Chris Simrell

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OutdoorGearLab Member Reviews


Most recent review: June 10, 2014
Summary of All Ratings

OutdoorGearLab Editors' Rating:   
  • 1
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  • 5
 (4.0)
Average Customer Rating:   
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  • 5
 (4.5)

100% of 2 reviewers recommend it
Rating Distribution
3 Total Ratings
5 star: 33%  (1)
4 star: 67%  (2)
3 star: 0%  (0)
2 star: 0%  (0)
1 star: 0%  (0)
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   Jun 10, 2014 - 04:19pm
el Reido · Snowboarder · Crystal Mountain, WA
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"Ride the Lightening" Tieton river area, Washington. 11th anniversary of the first ascent. Temps in the 30s,
Credit: el Reido

After using and abusing this jacket for 2 years now its solidified as my favorite puffy.
The good: Highly compressible, making it great for travel when space is an issue. Low weight, its hard not to pack it along for ski tours and climbs.
Durable! I know for a 10d face fabric its held up very well being scrapped along rocks, used as a sit pad and tossed around inside packs with poles, skins, cams etc.
I've used this jacket as a pillow for over a week at a time, still fluffs back up to full volume.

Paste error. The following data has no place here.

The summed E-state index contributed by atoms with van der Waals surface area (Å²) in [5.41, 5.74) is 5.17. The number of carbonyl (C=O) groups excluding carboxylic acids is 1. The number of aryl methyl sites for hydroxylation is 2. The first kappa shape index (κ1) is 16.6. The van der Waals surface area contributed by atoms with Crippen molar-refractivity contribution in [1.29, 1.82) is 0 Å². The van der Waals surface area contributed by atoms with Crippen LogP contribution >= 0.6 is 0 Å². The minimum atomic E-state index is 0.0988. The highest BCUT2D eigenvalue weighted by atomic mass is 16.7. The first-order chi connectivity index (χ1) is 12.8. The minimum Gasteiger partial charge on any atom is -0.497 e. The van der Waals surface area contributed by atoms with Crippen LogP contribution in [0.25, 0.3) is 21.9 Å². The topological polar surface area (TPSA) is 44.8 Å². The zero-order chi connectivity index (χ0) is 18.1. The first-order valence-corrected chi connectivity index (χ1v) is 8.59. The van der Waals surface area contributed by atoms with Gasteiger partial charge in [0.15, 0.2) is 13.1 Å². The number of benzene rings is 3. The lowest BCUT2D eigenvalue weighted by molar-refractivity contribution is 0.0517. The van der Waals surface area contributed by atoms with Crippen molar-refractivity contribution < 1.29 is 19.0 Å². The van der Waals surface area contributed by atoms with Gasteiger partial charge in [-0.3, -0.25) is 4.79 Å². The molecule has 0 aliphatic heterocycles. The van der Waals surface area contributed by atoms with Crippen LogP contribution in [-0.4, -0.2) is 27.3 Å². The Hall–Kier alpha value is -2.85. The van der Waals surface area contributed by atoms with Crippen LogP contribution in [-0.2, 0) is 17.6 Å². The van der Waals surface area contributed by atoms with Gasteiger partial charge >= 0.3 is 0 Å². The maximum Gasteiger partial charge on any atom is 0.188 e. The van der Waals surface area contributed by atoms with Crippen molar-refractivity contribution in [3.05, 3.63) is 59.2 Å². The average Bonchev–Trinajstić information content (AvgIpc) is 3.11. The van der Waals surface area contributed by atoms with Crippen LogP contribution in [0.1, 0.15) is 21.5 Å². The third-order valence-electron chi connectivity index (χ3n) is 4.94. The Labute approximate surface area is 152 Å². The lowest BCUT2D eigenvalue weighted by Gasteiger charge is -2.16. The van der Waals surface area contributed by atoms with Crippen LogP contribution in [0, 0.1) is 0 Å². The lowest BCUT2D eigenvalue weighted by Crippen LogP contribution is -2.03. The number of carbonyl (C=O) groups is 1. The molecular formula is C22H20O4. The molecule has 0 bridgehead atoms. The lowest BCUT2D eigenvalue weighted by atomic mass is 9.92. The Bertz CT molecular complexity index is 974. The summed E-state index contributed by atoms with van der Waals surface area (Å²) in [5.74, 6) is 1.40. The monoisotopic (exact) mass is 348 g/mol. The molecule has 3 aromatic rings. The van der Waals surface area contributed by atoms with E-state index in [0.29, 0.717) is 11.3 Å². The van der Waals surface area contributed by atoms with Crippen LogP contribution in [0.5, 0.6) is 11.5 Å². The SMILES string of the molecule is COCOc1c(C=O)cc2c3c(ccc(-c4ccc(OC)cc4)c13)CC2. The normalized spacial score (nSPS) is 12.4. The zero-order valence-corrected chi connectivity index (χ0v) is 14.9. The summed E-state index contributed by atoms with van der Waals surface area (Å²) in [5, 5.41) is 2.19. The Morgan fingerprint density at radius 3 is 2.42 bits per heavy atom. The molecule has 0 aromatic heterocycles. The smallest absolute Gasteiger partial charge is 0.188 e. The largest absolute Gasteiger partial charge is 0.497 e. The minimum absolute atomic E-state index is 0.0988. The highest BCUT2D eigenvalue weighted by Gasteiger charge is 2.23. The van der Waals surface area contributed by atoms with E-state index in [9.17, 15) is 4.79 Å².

The bad: Being light weight, its not very windproof at all. Cold wind will cut right through along the stitching adding a chill if not wearing layers underneath. It was only water resistant for one day before I had to re apply some nikwax. Just misty fog will saturated it after prolonged exposure.
To remedy both of those, laying a shell over top cut the wind and weather out no problem.
For sizing, I'm 6'2" 170 and wear the large. Great length both in body and sleeve. Plenty of room to layer without feeling squeezed.
I've found that OR shells in large fit over the jacket perfectly.


Bottom Line: Yes, I would recommend this product to a friend.
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   Oct 25, 2013 - 09:13am
spidey · Climber · Berkeley CA
Great jacket for California winter conditions - ie cold but not super cold. It is warm enough for backcountry ski use, around town in tahoe, as a belay jacket, etc. I also used it on Rainier in July and it was plenty warm for that. Would be great under a shell while skiing on a VERY cold day. (too warm for typical resort skiing conditions though). For me, it fits either over or under a shell just fine, as long as the shell is not a super slim fit. It feels really light and unobtrusive for a "parka" type jacket - the fit is great and I hardly notice it.

It is not the warmest for its weight but is warm enough, light enough, super versatile and just does the job well for the conditions I am typically in. The fit is great for slim climber bodies - a lot less boxy than some other jackets I've had. The extra length is great, the hood is fabulous, the zipper and pockets work well, etc. All in all a very well thought out jacket, may not be the absolute best on the market but if you can get it at a discount it is a great jacket for a great deal. Nice that it packs into its own pocket too. Much warmer than your typical down sweater and only weighs a tiny bit more.

Sizing : I'm about 6' and 160 with long arms, wear medium in most brands. Medium in this fits me very well.

Bottom Line: Yes, I would recommend this product to a friend.
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Credit: Outdoorresearch.com